Category Archives: Art Recovery

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Nazi-Looted Art: Cranach Paintings to Remain at Norton Simon Museum

Lucas Cranach the Elder’s Adam[1] and Eve[2] have hung in the Norton Simon Museum at Pasadena for nearly 50 years. Since 2007, though, they have been the subject of a dispute between the museum and Marei von Saher. Von Saher is the daughter-in-law and surviving heir of Jacques Goudstikker, a Jewish art dealer who fled … Continue Reading

Persepolis Collection:  Iranian Artifacts Immune from Execution

This version contains a revision On February 21, 2018, the Supreme Court of the United States issued a decision,[1] affirming the United States Court of Appeals for the Seventh Circuit’s 2016 decision[2] that held that a collection of ca. 30,000 ancient Persian artifacts[3] that have been on loan to the University of Chicago’s Oriental Institute … Continue Reading

Cassirer v. Thyssen-Bornemisza Collection Foundation: Application of Spanish Law of Adverse Possession Vests Title to Pissaro Painting in Spanish Museum, Not Original Owner’s Heirs

                In 1926, Lilly Cassirer Neubauer inherited a painting by Camille Pissaro, Rue St. Honore, apres midi, effet de pluie (1897).  As German Jews, Lilly and her husband were subjected to the discriminatory racial laws of the Third Reich.  They fled Germany in 1939, but as a condition … Continue Reading

The Restitution, Repatriation, and Return of Cultural Objects: Von Saher: Court Says Statute of Limitations for Recovery of Stolen Art Runs Anew Against Subsequent Purchasers/Transferees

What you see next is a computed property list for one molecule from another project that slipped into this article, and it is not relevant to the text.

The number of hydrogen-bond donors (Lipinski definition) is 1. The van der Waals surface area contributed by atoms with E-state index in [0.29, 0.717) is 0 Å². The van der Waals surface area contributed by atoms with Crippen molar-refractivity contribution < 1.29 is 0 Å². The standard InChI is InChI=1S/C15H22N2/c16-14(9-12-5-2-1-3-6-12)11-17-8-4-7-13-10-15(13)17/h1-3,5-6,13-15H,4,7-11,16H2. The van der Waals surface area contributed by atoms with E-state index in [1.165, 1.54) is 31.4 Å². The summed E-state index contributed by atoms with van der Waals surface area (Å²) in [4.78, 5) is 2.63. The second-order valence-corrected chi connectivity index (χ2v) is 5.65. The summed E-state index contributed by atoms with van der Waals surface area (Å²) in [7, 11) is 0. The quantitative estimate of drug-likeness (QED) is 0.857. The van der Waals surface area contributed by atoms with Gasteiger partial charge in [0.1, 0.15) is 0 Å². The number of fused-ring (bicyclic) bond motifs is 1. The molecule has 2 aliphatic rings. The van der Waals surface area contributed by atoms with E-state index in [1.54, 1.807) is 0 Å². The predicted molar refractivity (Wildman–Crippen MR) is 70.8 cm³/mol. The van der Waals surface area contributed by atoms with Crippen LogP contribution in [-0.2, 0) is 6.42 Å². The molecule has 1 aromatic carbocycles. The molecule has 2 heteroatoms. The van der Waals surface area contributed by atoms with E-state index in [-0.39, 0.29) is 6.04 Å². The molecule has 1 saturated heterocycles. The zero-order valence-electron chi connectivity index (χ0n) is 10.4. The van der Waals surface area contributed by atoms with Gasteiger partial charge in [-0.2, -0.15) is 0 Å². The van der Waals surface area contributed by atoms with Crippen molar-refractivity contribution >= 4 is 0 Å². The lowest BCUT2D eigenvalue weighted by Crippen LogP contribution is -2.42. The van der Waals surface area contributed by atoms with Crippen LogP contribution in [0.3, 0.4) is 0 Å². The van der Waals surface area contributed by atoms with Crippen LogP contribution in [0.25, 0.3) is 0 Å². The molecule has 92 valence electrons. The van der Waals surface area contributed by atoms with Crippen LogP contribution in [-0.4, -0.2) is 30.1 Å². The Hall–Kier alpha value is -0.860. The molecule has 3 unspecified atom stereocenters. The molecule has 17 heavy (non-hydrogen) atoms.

Nearly two decades have passed since more than 40 governments and many international non-governmental organizations gathered in Washington, DC, for the Washington Conference on Holocaust-Era Assets (the “Washington Conference”). The states attending that conference endorsed a set of 11 principles, known as the Washington Conference Principles, broadly calling upon states, institutions, individuals, and others to … Continue Reading

The Restitution, Repatriation, and Return of Cultural Objects: Restitution of Cultural Objects Taken During World War II (Part II)

This article is the second in a five-part series discussing the restitution, repatriation, and return of cultural objects. Each part addresses a different category of return. The first article in the series available here, addressed the restitution of stolen cultural objects. This article is the continuation of Part 1 and discusses developments in the restitution … Continue Reading

The Restitution, Repatriation, and Return of Cultural Objects: Restitution of Cultural Objects Taken During World War II (Part I)

This article is the second in a five-part series discussing the restitution, repatriation, and return of cultural objects.  Each part addresses a different category of return.  The first article, available here, addressed the restitution of stolen cultural objects.  This article discusses developments in the restitution of cultural objects taken during World War II.  The remaining articles … Continue Reading

The Restitution, Repatriation, and Return of Cultural Objects: When Objects Go Back

An important and frequently misunderstood development in the law of art and cultural property in recent decades has been the elaboration in national laws, international instruments, and customary international law of the rights of individuals, groups, nations or other entities to obtain the return of cultural objects that were taken from them, their ancestors or … Continue Reading

Botticelli’s ‘Madonna and Child’: The Risks of Art Consignment

More than seven years is a long time to wait for a loaned painting to be returned. But after such a long wait, Sandro Botticelli’s Madonna and Child (1485) is being returned to its owner, Kraken Investments Limited (Kraken).   Kraken had consigned the painting to a gallery for sale, but the gallery’s bankruptcy intervened. … Continue Reading

Nazi-Looted Art: Cornelius Gurlitt and Toren v. Federal Republic of Germany and Free State of Bavaria

The Third Reich’s policy of seizing works of art to build the collection of a planned Fuhrermuseum to be constructed in Linz, Austria, or (for the modern works the regime deemed “entartete Kunst” (degenerate art)) is, by now, well-known. The Rape of Europa (Lynn H. Nicholas, 1994), The Lost Museum (Hector Feliciano, 1995), and The … Continue Reading
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